The Drunkest (and Driest) Cities in America

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10. La Crosse-Onalaska, WI-MN
> Pct. adults drinking to excess: 23.8%
> Pct. driving deaths involving alcohol: 26.4%
> Est. number of restaurants and bars: 313 (228.6 per 100,000)
> Median household income: $55,717

Bars and restaurants are more common in La Crosse-Onalaska, Wisconsin than in the majority of U.S. metro areas. The are 313 drinking venues in the area of just under 137,000 people, which amounts to about 229 bars and restaurants per 100,000 people. Nationwide, there are just 184 bars and restaurants for every 100,000 people.

Serious car accidents can be the result of a number of factors and conditions and a high excessive drinking rate does not necessarily mean metro area residents are more likely to drive under the influence. In La Crosse, driving deaths are actually less likely to involve alcohol than is typical nationwide. Alcohol is a factor in 26.4% of fatal auto accidents in the metro area compared to 30.0% nationwide.

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9. Wausau, WI
> Pct. adults drinking to excess: 24.2%
> Pct. driving deaths involving alcohol: 28.9%
> Est. number of restaurants and bars: 253 (186.6 per 100,000)
> Median household income: $54,774

Of the 10 metro areas with the highest excessive drinking rates, seven are in Wisconsin. The central Wisconsin metro area of Wausau is one of them. Some 24.2% of adults in the Wausau metro area drink excessively compared to 18.0% of American adults.

Though many Wisconsin metro areas are among those with the highest excessive drinking rates nationwide, the statewide excessive drinking rate of 26.2% is even higher than in most of its metro areas. Of the dozen metro areas in the state, Green Bay is the only one reporting a higher excessive drinking rate than the statewide rate. This means that excessive drinking is even more common outside of the state’s urban areas.

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8. Grand Forks, ND-MN
> Pct. adults drinking to excess: 24.2%
> Pct. driving deaths involving alcohol: 34.0%
> Est. number of restaurants and bars: 206 (200.5 per 100,000)
> Median household income: $48,671

Because drinking alcohol can be expensive, places with high excessive drinking rates also often have high median incomes. But not in Grand Forks, North Dakota. The area’s median household income of $48,671 a year is well below the national median of $57,617.

The high excessive drinking rate may be at least partially explained by the presence of University of North Dakota. According to studies, university students tend to binge drink at far higher rates than other age groups. Grand Forks is one of several college towns to rank among the heaviest drinking metro areas.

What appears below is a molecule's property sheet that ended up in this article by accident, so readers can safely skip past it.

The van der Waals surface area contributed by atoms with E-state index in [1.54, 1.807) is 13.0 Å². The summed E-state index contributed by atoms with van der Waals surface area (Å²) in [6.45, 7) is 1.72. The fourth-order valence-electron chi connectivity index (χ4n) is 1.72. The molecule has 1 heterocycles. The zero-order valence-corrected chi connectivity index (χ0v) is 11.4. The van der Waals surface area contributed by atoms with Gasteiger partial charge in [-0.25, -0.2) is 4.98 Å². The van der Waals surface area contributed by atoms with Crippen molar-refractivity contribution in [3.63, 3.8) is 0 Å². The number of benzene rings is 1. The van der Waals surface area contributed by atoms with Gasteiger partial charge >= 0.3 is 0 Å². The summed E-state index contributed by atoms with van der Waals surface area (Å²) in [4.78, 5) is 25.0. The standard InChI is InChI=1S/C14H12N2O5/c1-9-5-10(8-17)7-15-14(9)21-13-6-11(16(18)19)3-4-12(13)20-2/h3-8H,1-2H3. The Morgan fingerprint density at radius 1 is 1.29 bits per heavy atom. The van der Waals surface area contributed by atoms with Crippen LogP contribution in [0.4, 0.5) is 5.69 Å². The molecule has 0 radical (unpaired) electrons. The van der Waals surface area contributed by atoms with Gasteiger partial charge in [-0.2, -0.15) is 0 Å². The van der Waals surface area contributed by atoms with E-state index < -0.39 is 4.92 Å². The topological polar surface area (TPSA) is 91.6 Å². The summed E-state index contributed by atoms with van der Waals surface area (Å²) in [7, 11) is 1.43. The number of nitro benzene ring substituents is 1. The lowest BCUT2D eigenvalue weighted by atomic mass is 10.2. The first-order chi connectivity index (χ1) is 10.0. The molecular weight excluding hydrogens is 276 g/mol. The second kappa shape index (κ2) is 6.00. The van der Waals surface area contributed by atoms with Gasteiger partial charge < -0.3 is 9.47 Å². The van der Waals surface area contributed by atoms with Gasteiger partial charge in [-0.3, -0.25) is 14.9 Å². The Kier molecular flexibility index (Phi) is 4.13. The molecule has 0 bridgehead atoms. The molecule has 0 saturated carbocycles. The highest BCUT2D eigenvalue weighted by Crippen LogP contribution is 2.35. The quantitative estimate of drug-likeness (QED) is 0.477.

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7. Missoula, MT
> Pct. adults drinking to excess: 24.3%
> Pct. driving deaths involving alcohol: 44.4%
> Est. number of restaurants and bars: 285 (245.4 per 100,000)
> Median household income: $46,550

Missoula is the only metro area in Montana with a near nationleading excessive drinking rate. Some 24.3% of metro area adults drink excessively. This may be at least in part due to the fact that Missoula is home to the University of Montana and college students are among the most likely groups to drink to excess. The metro area in Montana with the second highest excessive drinking rate is Billings, where 22.0% of adults report drinking excessively.

Other than the greater tendency to drink excessively, adults in Missoula tend to make healthy lifestyle choices. A relatively low percentage are overweight, and a far greater than typical share get at least some exercise.

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6. Oshkosh-Neenah, WI
> Pct. adults drinking to excess: 24.5%
> Pct. driving deaths involving alcohol: 47.9%
> Est. number of restaurants and bars: 327 (192.5 per 100,000)
> Median household income: $56,754

Some 24.5% of adults in the Oshkosh-Neenah, Wisconsin, metro area drink excessively, a far greater share than the 18.0% of adults nationwide. However, not all unhealthy behaviors are widespread in Oshkosh-Neenah. For example, just 16.4% of metro area adults smoke, below both the state smoking rate of 17.1% and the nationwide rate of 17.0%.

Wisconsin has the highest excessive drinking rate of any state in the country. Oshkosh-Neenah has the sixth highest excessive drinking rate in the country and the fifth highest in Wisconsin.